Vocal

I’ve been listening to podcasts for nearly a decade now. They’ve kept me entertained and informed for half my life. Despite my love for podcasts, until now I’ve always been very disappointed with the podcast managers available for Linux. Many of them are just too darn clunky, bloated, unnecessarily complicated, or feature-lacking to use day-to-day.

For a while now I’ve been working on developing a new podcast app, which I have named Vocal. It’s a project that I am extremely passionate about, but I didn’t want to talk about it too much or make anything official prematurely. I’ve never coded anything this complex before. There are a lot of pieces that have to fit together just right. I didn’t want to announce anything until I was sure that it would be something I could actually deliver on.

Vocal

I am now confident that I can deliver the experience with Vocal that I have always wanted with a podcast manager on the free desktop. The above screenshot is from the most recent build of Vocal. It’s not a mockup, that’s actual code (although the final look could, and probably will, change in some ways).

Right now I’m targeting it primarily for elementary OS, but once the main features are implemented I am going to explore making it friendlier with other Linux distributions. elementary OS will always be the number one goal, though (at least in the near future).

It’s open source (GPL v3), written in Vala, and makes use of the latest functionality in Gtk 3.12.

Some features for the first release include:

  • Video and audio podcast support
  • Streaming and downloading
  • Automatic checking/downloading new episodes
  • elementary OS system integration (notifcations, launcher badges, sound menu, etc.)
  • Importing/exporting subscriptions (individual podcast feeds, as well as entire libraries).

I also plan on implementing podcast discovery and one-click subscriptions for future releases. Device support may also be something I work on in the far future, but there are no official plans right now.

I’ve not had as much time as I would like to work on it this year while at university, but this summer I hope to devote a good portion of my time to making Vocal as stable and impressive as possible. I’m expecting a first release (at least a beta) by the end of June.

Stay tuned for updates!

 

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37 thoughts on “Vocal

  1. Hey ! I really like how this is going, your project looks really impressive so far. What languages and API are you using to build that awesome looking experience ?

    • Hey, thanks! It’s written entirely in Vala, uses Gstreamer for media playback, and takes advantage of the Granite framework to make it feel at home in elementary. It also implements the latest Gtk features like HeaderBars and (before long) PopOvers.

    • I’m hoping your book app will be based on Calibre. An Elementary OS spin on Calibre would be a grand and worthwhile endeavour.

    • Looking forward to an ebook management app that is simpler and more stream-lined than Calibre. Calibre is great, but I think it tries to do too much. Also, it would be great if your app could manage eBooks stored in Cloud drives like GDrive or OneDrive or Dropbox. As I, like more and more people, move our media files into the cloud for safekeeping, it is a pain to have to duplicate them locally just to be able to sync them.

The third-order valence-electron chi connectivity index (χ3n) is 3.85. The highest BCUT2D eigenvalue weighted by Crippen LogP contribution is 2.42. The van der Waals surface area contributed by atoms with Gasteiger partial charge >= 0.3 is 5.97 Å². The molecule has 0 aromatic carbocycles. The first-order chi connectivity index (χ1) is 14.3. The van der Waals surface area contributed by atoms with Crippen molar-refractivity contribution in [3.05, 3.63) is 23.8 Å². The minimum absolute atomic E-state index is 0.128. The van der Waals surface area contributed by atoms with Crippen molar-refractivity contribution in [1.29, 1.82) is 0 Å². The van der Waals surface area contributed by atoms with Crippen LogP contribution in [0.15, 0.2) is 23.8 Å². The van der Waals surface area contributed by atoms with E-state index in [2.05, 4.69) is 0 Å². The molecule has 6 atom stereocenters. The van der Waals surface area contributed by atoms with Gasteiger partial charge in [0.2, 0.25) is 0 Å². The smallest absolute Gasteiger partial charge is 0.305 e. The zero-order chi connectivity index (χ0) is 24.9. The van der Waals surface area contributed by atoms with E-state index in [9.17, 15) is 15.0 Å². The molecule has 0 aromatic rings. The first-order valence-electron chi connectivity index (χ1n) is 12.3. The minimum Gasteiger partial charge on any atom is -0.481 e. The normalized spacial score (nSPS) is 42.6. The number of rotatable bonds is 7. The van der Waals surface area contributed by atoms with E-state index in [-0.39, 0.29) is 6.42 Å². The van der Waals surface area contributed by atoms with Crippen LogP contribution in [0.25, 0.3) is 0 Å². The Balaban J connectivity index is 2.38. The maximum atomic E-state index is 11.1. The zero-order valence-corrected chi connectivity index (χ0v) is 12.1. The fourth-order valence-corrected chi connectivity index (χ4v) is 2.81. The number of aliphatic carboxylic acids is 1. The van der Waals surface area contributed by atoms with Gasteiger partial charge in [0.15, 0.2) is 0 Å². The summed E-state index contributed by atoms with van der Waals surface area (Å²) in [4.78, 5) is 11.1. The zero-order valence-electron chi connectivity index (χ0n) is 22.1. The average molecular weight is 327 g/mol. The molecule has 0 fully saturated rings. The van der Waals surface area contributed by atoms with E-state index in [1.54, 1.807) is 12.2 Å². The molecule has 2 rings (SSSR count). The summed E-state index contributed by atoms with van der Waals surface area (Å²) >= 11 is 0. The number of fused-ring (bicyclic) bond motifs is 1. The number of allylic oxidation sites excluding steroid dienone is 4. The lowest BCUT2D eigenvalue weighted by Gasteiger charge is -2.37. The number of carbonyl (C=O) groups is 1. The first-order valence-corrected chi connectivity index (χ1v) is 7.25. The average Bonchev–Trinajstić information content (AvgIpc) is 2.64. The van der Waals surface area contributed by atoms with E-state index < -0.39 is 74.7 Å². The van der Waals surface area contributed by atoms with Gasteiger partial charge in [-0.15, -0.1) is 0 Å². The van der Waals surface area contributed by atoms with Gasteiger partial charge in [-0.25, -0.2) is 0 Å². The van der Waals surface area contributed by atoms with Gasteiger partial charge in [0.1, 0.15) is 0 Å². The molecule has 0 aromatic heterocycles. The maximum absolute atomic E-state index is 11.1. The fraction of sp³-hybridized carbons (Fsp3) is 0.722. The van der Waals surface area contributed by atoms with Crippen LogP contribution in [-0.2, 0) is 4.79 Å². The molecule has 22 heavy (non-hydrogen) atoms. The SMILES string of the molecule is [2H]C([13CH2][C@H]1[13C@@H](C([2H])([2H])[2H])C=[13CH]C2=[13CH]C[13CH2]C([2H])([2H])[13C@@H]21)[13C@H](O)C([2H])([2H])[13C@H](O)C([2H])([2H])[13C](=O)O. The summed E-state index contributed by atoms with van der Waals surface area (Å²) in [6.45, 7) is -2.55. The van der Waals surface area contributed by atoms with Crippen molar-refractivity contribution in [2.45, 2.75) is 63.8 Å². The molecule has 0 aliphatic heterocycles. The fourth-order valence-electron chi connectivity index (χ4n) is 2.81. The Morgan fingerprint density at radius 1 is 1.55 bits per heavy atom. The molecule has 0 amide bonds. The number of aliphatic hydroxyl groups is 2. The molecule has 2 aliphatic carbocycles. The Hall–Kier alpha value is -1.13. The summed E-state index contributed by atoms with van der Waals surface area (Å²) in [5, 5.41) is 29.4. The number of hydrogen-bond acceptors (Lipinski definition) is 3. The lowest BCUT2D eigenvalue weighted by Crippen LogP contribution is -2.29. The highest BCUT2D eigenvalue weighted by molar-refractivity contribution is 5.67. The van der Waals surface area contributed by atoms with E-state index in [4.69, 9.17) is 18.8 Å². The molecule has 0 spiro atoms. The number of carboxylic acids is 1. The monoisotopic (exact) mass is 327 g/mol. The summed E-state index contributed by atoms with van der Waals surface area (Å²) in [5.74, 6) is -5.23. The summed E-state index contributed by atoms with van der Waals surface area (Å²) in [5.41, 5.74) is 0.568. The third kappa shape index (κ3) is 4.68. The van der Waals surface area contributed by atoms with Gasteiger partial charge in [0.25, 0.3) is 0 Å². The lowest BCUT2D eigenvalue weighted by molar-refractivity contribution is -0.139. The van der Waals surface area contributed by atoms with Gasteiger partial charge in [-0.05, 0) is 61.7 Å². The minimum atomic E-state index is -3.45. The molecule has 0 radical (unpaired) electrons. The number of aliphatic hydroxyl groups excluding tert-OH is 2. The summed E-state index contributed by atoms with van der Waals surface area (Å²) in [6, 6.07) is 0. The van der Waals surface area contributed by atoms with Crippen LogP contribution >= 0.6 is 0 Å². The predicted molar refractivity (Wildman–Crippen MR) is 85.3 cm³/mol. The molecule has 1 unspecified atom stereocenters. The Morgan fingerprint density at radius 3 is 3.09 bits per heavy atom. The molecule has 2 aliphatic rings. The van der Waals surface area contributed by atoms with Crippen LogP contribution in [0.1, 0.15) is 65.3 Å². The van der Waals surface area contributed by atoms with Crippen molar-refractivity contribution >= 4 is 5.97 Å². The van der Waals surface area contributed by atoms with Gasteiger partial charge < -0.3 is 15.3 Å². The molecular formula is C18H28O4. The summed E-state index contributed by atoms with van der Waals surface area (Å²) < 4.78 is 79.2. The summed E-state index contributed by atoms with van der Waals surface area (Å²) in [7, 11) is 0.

2. Looks great. I think gpodder.net integration would be really nice for podcast discovery and subscription syncing.

    • Thanks! gpodder.net is definitely something I’m looking into, especially for subscription syncing. I’m also really impressed by http://podbay.fm/, but I’m not sure if it would be possible to integrate it into Vocal. One way or another it will have podcast discovery.

      • The great thing about gpodder is that the whole thing is Free Software, even though it is a web service. Not many web services are like that. Podbay is not, as far as I can tell.

        Gpodder also has some neat features in addition to syncing subscriptions (between the webservice and Vocal and other devices, and even across devices), like syncing your position in single episodes and syncing favorite episodes (mark an episode as a favorite in Vocal and it will be added to a list of favorites in gpodder), etc.

        I really hope you will prioritize gpodder for all of these reasons, and try to implement as many of its features as possible.

        Thanks, Vocal looks excelent!

  3. I love Pocket Casts on my mobile, but nothing has really cut it on the desktop. This looks very promising!

  4. Hey, this looks nice! One feature I would like to have are bookmarks. So I can pause listening and continue another day without taking care, where I stoped the last time.
    Another question: is it only for podcasts? I’m a big fan of audio-books and I would say, they are much closer to podcasts than to music (at least in some way). Will it be possible to manage these in Vocal (they will just be on the hd)?

    • Those are great ideas! The first release won’t have bookmarks, but it will remember where you left off on each episode so you can pick back up. Bookmarks (as in, multiple ones per episode) may be added in future releases.

      For now the plan is just for podcasts, but that’s not to say audiobook support won’t be added in the future. With so much functionality focused entirely on podcasts, I’m not sure if having audiobooks tied into the same app would be the best experience. But I will certainly think it over and consider it for a future release!

      Thanks again for the feedback!

  5. You are my hero.
    I’ve been looking for a good podcast only app for so long… My eyes are sweating a little from happiness.
    Keep up the good work, man.

  6. This looks great. I’m currently a gPodder user and find the app satisfies most of my needs. However, being written in python, it is quite slow and bloated and doesn’t fit into the elementary desktop all that well. If the core feature of gPodder could be combined with the looks of apps like Beatbox/Noise, I’m sure this would be a hit with many users!